Apples and Oranges: Gender & Justice Programs
Apart from punishment and deterrence, another goal of justice and corrections is to prevent crime and rehabilitate offenders. Criminal and juvenile justice experts have long recognized the impact of prevention and reentry programs on achieving these goals, but, in order to be effective, these programs need to meet the needs of the populations they serve. And when it comes to women and girls, they don’t.
In the realm of criminal justice, men tend to offend (or at least get caught) more often than women; female offenders comprise just 7 percent of Florida’s state prisoner population. The same is true when examining the juvenile justice system, where girls comprise just 13 percent of all youth in residential facilities. Due to these facts, justice-involved women and girls are often treated through programs and services targeted towards the larger population: men and boys.
But, while it’s true that women and girls are less likely to have contact with the justice system, it’s also true that they are much more likely than their male counterparts to end up behind bars for less serious/nonviolent crimes, and that they have unique pathways into the justice system as well as face different challenges upon reentry. For example, justice-involved women and girls are more likely to have experienced abuse (57 percent in women compared to 16 percent in men) or sexual assault (39 percent in women vs. 6 percent in men), and are more prone to have diagnosed mental health issues and be the main caregiver of a child—challenges that prevention and reentry services targeted towards male offenders are simply not designed to address.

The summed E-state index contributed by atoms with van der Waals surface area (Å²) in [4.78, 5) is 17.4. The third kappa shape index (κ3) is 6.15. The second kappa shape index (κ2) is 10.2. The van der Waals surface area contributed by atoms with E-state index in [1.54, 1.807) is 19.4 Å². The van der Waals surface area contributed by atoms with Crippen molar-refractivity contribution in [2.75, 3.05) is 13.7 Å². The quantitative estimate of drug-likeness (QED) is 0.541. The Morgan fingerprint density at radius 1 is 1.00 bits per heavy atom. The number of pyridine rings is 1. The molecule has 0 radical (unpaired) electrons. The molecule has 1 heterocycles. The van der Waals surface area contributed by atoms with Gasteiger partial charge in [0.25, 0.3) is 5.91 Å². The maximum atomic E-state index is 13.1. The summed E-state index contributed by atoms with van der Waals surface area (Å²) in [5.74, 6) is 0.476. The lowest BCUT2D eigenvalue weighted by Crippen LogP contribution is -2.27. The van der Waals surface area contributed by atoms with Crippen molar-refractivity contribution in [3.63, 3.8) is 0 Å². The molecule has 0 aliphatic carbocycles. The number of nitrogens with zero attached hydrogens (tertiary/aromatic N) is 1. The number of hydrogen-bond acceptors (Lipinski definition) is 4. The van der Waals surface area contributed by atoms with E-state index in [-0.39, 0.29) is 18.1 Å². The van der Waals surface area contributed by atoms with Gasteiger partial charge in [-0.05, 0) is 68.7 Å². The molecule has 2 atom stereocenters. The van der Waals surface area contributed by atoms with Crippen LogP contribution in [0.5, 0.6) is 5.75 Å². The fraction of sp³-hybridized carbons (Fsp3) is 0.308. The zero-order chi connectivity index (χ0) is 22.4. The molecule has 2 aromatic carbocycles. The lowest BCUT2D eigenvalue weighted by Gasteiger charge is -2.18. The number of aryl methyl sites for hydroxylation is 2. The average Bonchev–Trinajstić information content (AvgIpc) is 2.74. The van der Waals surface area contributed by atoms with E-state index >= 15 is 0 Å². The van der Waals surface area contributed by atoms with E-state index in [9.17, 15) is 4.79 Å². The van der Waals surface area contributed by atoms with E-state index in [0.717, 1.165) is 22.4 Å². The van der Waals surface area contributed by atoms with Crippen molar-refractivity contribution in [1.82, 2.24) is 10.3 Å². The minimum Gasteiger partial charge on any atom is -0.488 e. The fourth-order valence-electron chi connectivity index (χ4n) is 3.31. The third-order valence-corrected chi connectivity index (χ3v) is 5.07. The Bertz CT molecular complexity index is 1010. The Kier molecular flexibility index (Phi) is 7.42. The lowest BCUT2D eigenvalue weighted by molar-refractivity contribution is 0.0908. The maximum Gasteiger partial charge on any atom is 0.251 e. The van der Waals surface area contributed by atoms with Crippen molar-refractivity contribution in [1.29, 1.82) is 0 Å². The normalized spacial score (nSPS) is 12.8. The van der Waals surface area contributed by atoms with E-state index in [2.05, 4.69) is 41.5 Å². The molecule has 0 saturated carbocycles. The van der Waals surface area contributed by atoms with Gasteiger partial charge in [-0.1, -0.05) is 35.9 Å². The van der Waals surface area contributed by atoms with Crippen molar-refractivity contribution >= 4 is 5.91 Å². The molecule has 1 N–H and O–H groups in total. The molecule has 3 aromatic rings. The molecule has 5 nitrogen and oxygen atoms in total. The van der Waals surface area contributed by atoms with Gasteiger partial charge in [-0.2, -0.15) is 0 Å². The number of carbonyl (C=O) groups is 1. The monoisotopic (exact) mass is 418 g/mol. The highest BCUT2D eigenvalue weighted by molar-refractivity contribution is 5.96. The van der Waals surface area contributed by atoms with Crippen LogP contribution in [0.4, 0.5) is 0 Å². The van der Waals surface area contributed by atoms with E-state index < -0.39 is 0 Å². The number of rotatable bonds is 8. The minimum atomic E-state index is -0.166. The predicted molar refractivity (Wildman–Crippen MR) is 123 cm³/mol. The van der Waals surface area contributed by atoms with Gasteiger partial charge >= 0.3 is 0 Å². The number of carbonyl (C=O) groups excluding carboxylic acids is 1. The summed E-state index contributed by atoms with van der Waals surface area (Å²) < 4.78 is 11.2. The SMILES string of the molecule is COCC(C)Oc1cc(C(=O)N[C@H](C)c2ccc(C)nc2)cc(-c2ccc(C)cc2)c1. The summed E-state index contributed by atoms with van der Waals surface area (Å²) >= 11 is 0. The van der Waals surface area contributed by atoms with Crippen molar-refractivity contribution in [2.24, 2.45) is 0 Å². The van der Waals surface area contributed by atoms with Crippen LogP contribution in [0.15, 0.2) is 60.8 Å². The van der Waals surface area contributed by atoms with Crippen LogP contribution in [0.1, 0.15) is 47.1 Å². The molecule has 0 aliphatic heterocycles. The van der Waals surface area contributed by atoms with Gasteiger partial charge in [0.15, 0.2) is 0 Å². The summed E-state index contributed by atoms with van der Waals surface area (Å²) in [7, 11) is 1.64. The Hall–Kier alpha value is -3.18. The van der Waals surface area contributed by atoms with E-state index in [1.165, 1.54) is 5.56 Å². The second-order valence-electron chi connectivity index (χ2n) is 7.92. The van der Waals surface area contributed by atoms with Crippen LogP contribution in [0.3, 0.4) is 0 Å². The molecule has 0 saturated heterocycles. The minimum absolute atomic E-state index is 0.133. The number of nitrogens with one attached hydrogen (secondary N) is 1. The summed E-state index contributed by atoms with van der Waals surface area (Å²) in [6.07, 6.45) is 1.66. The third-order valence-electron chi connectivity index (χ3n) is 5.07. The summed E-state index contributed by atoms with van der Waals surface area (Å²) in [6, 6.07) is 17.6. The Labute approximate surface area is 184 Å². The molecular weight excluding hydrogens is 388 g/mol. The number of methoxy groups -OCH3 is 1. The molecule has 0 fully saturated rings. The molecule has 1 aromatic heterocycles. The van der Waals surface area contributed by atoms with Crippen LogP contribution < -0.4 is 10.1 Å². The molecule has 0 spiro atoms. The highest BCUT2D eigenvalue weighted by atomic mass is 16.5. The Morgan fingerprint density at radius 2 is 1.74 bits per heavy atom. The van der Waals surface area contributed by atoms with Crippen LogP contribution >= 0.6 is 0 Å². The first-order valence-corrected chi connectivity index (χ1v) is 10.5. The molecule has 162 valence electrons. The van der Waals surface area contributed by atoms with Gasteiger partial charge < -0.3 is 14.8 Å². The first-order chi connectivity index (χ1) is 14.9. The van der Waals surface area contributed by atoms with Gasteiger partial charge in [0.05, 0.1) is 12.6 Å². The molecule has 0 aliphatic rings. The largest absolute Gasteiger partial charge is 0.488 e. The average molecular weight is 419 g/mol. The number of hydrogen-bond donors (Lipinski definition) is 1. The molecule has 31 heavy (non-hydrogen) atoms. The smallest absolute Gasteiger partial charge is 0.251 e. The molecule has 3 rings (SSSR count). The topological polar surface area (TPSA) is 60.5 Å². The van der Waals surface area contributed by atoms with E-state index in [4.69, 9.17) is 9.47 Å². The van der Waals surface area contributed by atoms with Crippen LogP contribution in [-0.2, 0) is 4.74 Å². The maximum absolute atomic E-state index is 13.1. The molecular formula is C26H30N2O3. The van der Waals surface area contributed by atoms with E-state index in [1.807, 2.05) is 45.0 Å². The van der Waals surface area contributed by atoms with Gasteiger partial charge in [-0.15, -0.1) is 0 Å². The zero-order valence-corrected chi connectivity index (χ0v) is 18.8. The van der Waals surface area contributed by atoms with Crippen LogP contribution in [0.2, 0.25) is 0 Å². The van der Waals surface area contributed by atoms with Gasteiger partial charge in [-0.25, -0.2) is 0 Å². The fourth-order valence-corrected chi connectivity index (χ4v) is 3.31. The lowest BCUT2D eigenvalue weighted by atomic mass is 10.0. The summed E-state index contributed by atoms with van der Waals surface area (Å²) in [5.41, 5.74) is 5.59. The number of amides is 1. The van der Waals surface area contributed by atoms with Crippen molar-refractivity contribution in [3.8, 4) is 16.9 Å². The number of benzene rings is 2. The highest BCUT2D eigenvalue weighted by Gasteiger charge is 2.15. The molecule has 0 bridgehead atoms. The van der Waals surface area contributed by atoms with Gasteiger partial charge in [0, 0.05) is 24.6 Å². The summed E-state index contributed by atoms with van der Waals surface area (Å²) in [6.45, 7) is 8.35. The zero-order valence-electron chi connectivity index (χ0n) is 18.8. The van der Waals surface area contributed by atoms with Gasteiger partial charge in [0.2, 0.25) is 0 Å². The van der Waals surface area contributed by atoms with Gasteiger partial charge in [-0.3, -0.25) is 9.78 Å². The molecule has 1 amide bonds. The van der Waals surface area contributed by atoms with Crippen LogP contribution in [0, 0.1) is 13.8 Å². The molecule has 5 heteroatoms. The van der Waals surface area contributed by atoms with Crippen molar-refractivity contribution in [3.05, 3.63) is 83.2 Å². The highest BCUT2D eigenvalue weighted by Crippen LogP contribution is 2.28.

For many women and girls in the justice system, the use of gender-responsive programs that target these specific obstacles is essential for success. California’s Female Offender Treatment and Employment Program, for example, provides targeted substance abuse, parenting, employment and other services to female offenders with substance abuse issues and has been shown to be effective. Participants in the program recidivated 25 percent less than incarcerated women who did not receive treatment. Florida has made some progress in the use of gender-responsive services for juvenile justice involved girls through programs like the PACE Center for Girls, which sees participant recidivism rates lower than 10 percent and academic improvements as high as 90 percent, but much still remains to be done, especially for adult women in the justice system.
Prevention, diversion, and reentry programs are crucial to ensuring the safety of Floridians and the well-being of the state as a whole. Unfortunately, programs that address the specific challenges faced by justice-involved women and girls are scarce. It is imperative that Florida focus on creating and expanding gender-responsive initiatives in order to improve outcomes for these female offenders, reunite families, and promote public safety in the Sunshine State.
To learn more about the unique needs of women in the criminal justice system, click here.
To learn more about girls’ pathways into the juvenile justice system, click here.